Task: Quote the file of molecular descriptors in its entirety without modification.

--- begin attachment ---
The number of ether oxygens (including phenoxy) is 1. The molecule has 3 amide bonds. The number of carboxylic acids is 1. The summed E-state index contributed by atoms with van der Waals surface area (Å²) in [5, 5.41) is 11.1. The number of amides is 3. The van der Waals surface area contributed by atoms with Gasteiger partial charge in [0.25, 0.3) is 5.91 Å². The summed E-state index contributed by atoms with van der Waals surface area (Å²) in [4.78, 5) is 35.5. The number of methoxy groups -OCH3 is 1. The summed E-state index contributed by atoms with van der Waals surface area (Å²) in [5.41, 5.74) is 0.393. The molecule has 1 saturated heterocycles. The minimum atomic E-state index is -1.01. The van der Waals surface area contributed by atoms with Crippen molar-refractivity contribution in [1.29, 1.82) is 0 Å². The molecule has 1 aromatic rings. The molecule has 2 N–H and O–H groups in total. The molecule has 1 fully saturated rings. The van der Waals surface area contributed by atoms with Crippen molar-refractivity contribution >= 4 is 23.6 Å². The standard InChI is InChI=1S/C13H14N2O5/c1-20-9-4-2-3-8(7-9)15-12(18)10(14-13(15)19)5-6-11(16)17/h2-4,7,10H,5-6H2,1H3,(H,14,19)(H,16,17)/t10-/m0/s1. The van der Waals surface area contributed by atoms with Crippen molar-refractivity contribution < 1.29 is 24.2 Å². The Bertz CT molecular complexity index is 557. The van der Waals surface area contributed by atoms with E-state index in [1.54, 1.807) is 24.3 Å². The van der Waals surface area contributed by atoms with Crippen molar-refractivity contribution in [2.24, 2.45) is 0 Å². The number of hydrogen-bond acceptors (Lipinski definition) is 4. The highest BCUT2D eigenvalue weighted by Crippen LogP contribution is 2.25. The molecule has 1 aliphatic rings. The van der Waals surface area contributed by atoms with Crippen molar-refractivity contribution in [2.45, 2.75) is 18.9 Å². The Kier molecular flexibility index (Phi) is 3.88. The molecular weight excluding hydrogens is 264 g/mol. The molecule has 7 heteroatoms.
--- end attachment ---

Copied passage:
The number of ether oxygens (including phenoxy) is 1. The molecule has 3 amide bonds. The number of carboxylic acids is 1. The summed E-state index contributed by atoms with van der Waals surface area (Å²) in [5, 5.41) is 11.1. The number of amides is 3. The van der Waals surface area contributed by atoms with Gasteiger partial charge in [0.25, 0.3) is 5.91 Å². The summed E-state index contributed by atoms with van der Waals surface area (Å²) in [4.78, 5) is 35.5. The number of methoxy groups -OCH3 is 1. The summed E-state index contributed by atoms with van der Waals surface area (Å²) in [5.41, 5.74) is 0.393. The molecule has 1 saturated heterocycles. The minimum atomic E-state index is -1.01. The van der Waals surface area contributed by atoms with Crippen molar-refractivity contribution in [1.29, 1.82) is 0 Å². The molecule has 1 aromatic rings. The molecule has 2 N–H and O–H groups in total. The molecule has 1 fully saturated rings. The van der Waals surface area contributed by atoms with Crippen molar-refractivity contribution >= 4 is 23.6 Å². The standard InChI is InChI=1S/C13H14N2O5/c1-20-9-4-2-3-8(7-9)15-12(18)10(14-13(15)19)5-6-11(16)17/h2-4,7,10H,5-6H2,1H3,(H,14,19)(H,16,17)/t10-/m0/s1. The van der Waals surface area contributed by atoms with Crippen molar-refractivity contribution < 1.29 is 24.2 Å². The Bertz CT molecular complexity index is 557. The van der Waals surface area contributed by atoms with E-state index in [1.54, 1.807) is 24.3 Å². The van der Waals surface area contributed by atoms with Crippen molar-refractivity contribution in [2.24, 2.45) is 0 Å². The number of hydrogen-bond acceptors (Lipinski definition) is 4. The highest BCUT2D eigenvalue weighted by Crippen LogP contribution is 2.25. The molecule has 1 aliphatic rings. The van der Waals surface area contributed by atoms with Crippen molar-refractivity contribution in [2.45, 2.75) is 18.9 Å². The Kier molecular flexibility index (Phi) is 3.88. The molecular weight excluding hydrogens is 264 g/mol. The molecule has 7 heteroatoms.